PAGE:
If you ever want to see an unrelenting barrage of stomach-churningly bad acting, here is what you must do: you must obtain (preferably from the library, so that none of your money finds its way into the wrong hands) the DVD of Star Wars: Episode 2 – Attack of the Clones; then sit down, load the disc, go to "Deleted Scenes," take a deep breath, exhale slowly, hit "Play All," and prepare for the ride of your life. Some of these scenes feature the young lovers, Anakin and Amidala (curse my neurons, that they retain this information!), so perhaps you are thinking "Ah yes, that Hayden Christensen, what a yo-yo, where did they get that guy?" -- but no! No, it is not he, but (shudder) Natalie Portman who will put the hurt on you big time. As I recall (the scenes have run together in my mind, into a single nexus of pain), they soften you up with a few cutesy-awkward flirtation scenes with the two of them, but then, when you're whimpering for mercy, they hit you with the killer: Amidala's speech to the Senate, which ... no, I cannot go on.
I'm not sure why they put those scenes on the disc, except perhaps to show that the movie, which was stunningly bad to begin with, was at one time worse still. It's the cumulative effect which is so powerful – I swear, I think she's in all of them. Anyway, that's not the point. You have to watch the deleted scenes because you don't notice it during the movie (even though they couldn't remove all of her scenes), but bad "professional" acting is actually more painful than bad non-professional acting. We've all seen movies with non-professional actors, and some of them, even the acting, is pretty good. When it works the effect is one you can't get with professional actors – it's like mistreating a musical instrument to get a unique sound. (Of course, bad non-professional acting is pretty hellacious too – there's a scene in George Washington, which is generally fine, with acting so bad I just cannot believe that was the best take they got.)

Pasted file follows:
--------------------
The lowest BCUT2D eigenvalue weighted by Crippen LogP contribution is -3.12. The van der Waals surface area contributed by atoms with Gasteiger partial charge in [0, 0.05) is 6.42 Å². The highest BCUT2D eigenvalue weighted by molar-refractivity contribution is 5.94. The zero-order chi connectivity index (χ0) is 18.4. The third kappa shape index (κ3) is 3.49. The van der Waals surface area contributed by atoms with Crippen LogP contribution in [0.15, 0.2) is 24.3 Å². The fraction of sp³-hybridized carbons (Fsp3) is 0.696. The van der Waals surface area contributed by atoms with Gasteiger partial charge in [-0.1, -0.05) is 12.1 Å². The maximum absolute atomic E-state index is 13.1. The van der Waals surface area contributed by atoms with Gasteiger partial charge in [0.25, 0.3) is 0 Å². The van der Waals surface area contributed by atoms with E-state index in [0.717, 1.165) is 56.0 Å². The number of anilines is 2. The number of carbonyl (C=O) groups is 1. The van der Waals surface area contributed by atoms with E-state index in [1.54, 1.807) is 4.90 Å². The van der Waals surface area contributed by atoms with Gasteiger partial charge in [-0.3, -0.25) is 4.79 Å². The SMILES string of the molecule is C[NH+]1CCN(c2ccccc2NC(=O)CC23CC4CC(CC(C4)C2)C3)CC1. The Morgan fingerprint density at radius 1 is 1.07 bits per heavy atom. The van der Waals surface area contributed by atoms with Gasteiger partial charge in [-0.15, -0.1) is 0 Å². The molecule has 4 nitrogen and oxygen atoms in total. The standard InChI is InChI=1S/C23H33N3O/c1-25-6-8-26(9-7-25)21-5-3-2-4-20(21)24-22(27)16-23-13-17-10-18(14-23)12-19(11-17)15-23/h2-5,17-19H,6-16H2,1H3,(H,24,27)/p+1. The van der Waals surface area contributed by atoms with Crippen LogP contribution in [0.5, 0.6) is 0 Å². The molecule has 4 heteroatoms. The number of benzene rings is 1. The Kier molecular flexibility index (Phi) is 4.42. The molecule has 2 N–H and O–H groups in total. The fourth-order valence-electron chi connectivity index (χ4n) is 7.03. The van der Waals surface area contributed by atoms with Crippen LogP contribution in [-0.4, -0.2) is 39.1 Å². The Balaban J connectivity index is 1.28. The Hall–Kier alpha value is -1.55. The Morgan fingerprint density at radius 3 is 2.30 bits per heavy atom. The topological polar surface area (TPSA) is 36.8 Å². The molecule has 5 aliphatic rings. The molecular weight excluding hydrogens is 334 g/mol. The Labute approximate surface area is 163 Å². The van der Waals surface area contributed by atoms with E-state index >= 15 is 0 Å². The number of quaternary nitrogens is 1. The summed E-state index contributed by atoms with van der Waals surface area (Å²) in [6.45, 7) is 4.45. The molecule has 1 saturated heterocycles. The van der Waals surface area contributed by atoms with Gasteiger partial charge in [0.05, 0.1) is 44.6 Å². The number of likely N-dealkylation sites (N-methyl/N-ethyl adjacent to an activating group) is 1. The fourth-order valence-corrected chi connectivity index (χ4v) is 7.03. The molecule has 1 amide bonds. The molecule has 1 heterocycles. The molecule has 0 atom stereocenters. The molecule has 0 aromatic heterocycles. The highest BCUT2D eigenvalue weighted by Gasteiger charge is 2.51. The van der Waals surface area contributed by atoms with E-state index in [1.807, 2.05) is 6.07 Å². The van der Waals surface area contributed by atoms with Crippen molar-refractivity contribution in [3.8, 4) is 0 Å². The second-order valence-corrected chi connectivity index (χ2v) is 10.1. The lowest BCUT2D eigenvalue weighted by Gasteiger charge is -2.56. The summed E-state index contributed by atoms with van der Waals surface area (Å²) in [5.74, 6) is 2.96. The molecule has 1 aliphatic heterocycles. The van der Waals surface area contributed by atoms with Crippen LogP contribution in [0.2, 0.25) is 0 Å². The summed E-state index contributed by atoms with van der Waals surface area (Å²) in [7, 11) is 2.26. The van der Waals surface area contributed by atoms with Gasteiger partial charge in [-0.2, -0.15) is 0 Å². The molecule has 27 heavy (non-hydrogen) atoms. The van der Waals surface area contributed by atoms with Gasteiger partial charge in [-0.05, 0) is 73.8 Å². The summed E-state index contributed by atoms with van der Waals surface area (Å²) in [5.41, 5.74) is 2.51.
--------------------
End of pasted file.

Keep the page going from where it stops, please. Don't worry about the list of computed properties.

So I was leery of Garden State. There she is, right on the cover. Co-billing and everything. A reviewer says "Natalie Portman has never been better!", which did not exactly encourage me. But mirabile dictu, she's adorable here. The lead guy, one Zach Braff, is very likable (think Jewish Ray Romano), the support is good (Peter Sarsgaard, Ian Holm), and the soundtrack is very nice (second straight movie I've seen with Nick Drake in it). They go for a bit too much profundity and romance at the end, but it's too little too late for it to hurt much. A hesitant thumbs up -- uh, better make that "recommendation," lest we receive a cease-and-desist from you-know-who. Dear God, it says on the back that "this quirky coming-of-age comedy [...] has been hailed as 'the seminal film for today's generation' (USA Today)". Yikes. I take it back. Forget I said anything.